The Works of Mencius

Book 7, Part 2 (cont.): Tsin Sin


Chapter 13.

Only by benevolence can the throne be got.

Mencius said, 'There are instances of individuals without benevolence, who have got possession of a single State, but there has been no instance of the throne's being got by one without benevolence.'

Chapter 14.

The different elements of a nation-- the People, tutelary Spirits, and Sovereign, in respect of their importance.

1. Mencius said, 'The people are the most important element in a nation; the spirits of the land and grain are the next; the sovereign is the lightest.

2. 'Therefore to gain the peasantry is the way to become sovereign; to gain the sovereign is the way to become a prince of a State; to gain the prince of a State is the way to become a great officer.

3. 'When a prince endangers the altars of the spirits of the land and grain, he is changed, and another appointed in his place.

4. 'When the sacrificial victims have been perfect, the millet in its vessels all pure, and the sacrifices offered at their proper seasons, if yet there ensue drought, or the waters overflow, the spirits of the land and grain are changed, and others appointed in their place.'

Chapter 15.

That Po-î and Hûi of Liû-Hsiâ were sages proved by the permanence of their influence.

Mencius said, 'A sage is the teacher of a hundred generations:-- this is true of Po-î and Hûi of Liû-Hsiâ. Therefore when men now bear the character of Po-î, the corrupt become pure, and the weak acquire determination. When they hear the character of Hûi of Liû-Hsiâ, the mean become generous, and the niggardly become liberal. Those two made themselves distinguished a hundred generations ago, and after a hundred generations, those who hear of them, are all aroused in this manner. Could such effects be produced by them, if they had not been sages? And how much more did they affect those who were in contiguity with them, and felt their inspiring influence!'

Chapter 16.

The relation of benevolence to man.

Mencius said, 'Benevolence is the distinguishing characteristic of man. As embodied in man's conduct, it is called the path of duty.'

Chapter 17.

How Confucius's leaving Lû and Ch'î was different.

Mencius said, 'When Confucius was leaving Lû, he said, "I will set out by-and-by;"-- this was the way in which to leave the State of his parents. When he was leaving Ch'î, he strained off with his hand the water in which his rice was being rinsed, took the rice, and went away;-- this was the way in which to leave a strange State.'

Chapter 18.

The reason of Confucius's being in straits between Ch'an and Ts'âi.

Mencius said, 'The reason why the superior man was reduced to straits between Ch'an and Ts'âi was because neither the princes of the time nor their ministers sympathized or communicated with him.'

Chapter 19.

Mencius comforts Mo Ch'î under calumny by the reflection that it was the ordinary lot of distinguished men.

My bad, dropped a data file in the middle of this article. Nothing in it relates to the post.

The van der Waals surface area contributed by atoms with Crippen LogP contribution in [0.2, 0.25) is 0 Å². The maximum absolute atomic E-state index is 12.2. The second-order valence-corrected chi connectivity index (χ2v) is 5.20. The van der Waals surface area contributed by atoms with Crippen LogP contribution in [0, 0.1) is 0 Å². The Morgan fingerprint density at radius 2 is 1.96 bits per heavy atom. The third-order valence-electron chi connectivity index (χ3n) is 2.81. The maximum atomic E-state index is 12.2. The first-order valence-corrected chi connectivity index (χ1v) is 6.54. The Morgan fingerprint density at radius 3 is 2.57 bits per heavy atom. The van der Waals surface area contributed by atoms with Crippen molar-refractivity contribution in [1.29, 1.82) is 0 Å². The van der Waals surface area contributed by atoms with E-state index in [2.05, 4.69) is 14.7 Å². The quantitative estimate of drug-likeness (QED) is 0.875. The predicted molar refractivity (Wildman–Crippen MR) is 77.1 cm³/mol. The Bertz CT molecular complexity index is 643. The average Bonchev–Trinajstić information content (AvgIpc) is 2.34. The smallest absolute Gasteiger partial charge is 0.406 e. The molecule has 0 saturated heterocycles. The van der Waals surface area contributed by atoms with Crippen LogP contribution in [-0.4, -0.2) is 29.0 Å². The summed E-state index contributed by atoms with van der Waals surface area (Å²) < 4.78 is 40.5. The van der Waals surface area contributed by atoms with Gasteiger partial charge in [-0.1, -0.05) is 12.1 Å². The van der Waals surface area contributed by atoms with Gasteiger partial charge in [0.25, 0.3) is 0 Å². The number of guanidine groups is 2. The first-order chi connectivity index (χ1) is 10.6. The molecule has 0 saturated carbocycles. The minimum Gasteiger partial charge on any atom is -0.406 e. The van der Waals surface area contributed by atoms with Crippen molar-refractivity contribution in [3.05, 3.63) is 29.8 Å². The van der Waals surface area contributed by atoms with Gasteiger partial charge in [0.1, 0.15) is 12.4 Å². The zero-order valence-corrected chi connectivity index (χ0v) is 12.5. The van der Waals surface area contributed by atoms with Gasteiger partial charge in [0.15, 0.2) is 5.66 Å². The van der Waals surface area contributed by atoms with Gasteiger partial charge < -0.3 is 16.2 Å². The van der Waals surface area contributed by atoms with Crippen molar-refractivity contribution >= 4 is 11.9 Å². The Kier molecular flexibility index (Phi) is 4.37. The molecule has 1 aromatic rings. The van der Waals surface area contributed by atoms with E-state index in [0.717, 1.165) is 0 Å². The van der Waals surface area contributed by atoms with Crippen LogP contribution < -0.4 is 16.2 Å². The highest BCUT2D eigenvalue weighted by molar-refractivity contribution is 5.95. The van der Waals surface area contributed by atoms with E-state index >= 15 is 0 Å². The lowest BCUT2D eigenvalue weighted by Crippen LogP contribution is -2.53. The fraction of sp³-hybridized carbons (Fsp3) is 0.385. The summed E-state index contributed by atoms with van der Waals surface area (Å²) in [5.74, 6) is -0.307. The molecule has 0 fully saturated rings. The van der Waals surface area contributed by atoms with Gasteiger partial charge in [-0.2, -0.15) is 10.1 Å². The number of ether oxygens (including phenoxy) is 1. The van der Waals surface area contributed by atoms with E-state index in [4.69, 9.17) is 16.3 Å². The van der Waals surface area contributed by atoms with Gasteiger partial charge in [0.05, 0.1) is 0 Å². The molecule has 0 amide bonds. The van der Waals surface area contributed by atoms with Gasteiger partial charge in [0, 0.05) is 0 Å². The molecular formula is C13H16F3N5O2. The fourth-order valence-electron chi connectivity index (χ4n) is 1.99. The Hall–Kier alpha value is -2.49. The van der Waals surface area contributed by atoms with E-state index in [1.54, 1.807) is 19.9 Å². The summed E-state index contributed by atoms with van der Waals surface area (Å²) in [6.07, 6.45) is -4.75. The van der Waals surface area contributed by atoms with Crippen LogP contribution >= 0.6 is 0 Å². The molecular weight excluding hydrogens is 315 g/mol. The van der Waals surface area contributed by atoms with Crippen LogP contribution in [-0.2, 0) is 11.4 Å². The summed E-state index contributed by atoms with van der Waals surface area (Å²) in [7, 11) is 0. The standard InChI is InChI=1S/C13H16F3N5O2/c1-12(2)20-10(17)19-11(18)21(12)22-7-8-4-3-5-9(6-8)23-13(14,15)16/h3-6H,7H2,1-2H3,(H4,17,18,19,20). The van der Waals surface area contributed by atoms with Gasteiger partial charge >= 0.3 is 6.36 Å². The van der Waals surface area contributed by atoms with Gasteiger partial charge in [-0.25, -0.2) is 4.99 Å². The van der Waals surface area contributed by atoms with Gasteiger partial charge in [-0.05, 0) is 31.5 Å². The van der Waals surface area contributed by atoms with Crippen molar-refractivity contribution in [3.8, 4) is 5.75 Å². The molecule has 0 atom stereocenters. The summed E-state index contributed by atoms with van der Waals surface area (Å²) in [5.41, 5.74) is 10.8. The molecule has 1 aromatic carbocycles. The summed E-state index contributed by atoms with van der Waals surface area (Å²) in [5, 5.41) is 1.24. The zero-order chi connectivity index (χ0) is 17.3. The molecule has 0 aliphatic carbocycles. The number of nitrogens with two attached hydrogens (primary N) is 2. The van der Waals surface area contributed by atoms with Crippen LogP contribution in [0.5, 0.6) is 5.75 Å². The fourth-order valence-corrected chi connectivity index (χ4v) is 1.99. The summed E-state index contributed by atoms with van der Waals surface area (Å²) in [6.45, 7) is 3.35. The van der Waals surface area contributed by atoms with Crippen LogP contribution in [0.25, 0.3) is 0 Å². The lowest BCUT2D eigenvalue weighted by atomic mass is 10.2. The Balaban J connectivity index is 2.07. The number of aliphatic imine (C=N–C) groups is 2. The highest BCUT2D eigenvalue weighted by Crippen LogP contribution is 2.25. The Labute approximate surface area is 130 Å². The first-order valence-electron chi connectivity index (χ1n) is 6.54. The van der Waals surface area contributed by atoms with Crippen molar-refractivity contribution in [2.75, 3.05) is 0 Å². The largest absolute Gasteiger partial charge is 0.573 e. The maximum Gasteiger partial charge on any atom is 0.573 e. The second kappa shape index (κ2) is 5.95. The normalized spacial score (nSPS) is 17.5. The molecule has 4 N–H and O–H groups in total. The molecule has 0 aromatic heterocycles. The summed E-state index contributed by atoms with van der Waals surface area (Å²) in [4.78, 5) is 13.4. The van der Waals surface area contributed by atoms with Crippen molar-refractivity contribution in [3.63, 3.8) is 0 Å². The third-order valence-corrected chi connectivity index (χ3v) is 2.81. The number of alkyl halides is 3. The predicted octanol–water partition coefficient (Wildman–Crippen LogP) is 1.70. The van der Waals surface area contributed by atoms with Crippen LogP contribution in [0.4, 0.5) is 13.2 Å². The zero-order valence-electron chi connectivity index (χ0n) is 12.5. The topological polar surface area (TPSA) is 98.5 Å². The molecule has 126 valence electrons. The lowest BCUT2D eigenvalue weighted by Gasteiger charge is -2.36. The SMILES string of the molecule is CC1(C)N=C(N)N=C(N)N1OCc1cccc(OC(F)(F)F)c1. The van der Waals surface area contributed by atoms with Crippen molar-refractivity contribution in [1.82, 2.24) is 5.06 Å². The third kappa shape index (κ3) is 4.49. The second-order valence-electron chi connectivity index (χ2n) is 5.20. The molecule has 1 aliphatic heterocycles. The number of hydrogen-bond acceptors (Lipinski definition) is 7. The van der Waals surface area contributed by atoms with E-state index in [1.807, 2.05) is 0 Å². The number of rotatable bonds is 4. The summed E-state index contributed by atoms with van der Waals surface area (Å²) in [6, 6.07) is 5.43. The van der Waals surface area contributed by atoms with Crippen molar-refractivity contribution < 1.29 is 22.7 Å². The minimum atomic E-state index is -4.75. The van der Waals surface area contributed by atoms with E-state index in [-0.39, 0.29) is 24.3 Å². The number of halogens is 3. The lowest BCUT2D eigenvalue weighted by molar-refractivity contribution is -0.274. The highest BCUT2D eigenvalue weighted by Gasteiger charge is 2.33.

1. Mo Ch'î said, 'Greatly am I from anything to depend upon from the mouths of men.'

2. Mencius observed, 'There is no harm in that. Scholars are more exposed than others to suffer from the mouths of men.

3. 'It is said, in the Book of Poetry,

"My heart is disquieted and grieved,
I am hated by the crowd of mean creatures."

This might have been said by Confucius. And again,

"Though he did not remove their wrath,
He did not let fall his own fame."

This might be said of king Wan.'

Chapter 20.

How the ancients led on men by their example, while the reulers of Mencius's time tried to urge men contrary to their example.

Mencius said, 'Anciently, men of virtue and talents by means of their own enlightenment made others enlightened. Nowadays, it is tried, while they are themselves in darkness, and by means of that darkness, to make others enlightened.'

Chapter 21.

That the cultivation of of the mind may not be intermitted.

Mencius said to the disciple Kâo, 'There are the footpaths along the hills;-- if suddenly they be used, they become roads; and if, as suddenly they are not used, the wild grass fills them up. Now, the wild grass fills up your mind.'

Chapter 22.

An absurd remark of the disciple Kâo about the music of Yü and king Wan.

1. The disciple Kâo said, 'The music of Yü was better than that of king Wan.'

2. Mencius observed, 'On what ground do you say so?' and the other replied, 'Because at the pivot the knob of Yü's bells is nearly worn through.'

3. Mencius said, 'How can that be a sufficient proof? Are the ruts at the gate of a city made by a single two-horsed chariot?'

Chapter 23.

How Mencius knew where to stop and maintain his own dignity in his intercourse with the princes.

1. When Ch'î was suffering from famine, Ch'an Tsin said to Mencius, 'The people are all thinking that you, Master, will again ask that the granary of T'ang be opened for them. I apprehend you will not do so a second time.'

2. Mencius said, 'To do it would be to act like Fang Fû. There was a man of that name in Tsin, famous for his skill in seizing tigers. Afterwards he became a scholar of reputation, and going once out to the wild country, he found the people all in pursuit of a tiger. The tiger took refuge in a corner of a hill, where no one dared to attack him, but when they saw Fang Fû, they ran and met him. Fang Fû immediately bared his arms, and descended from the carriage. The multitude were pleased with him, but those who were scholars laughed at him.'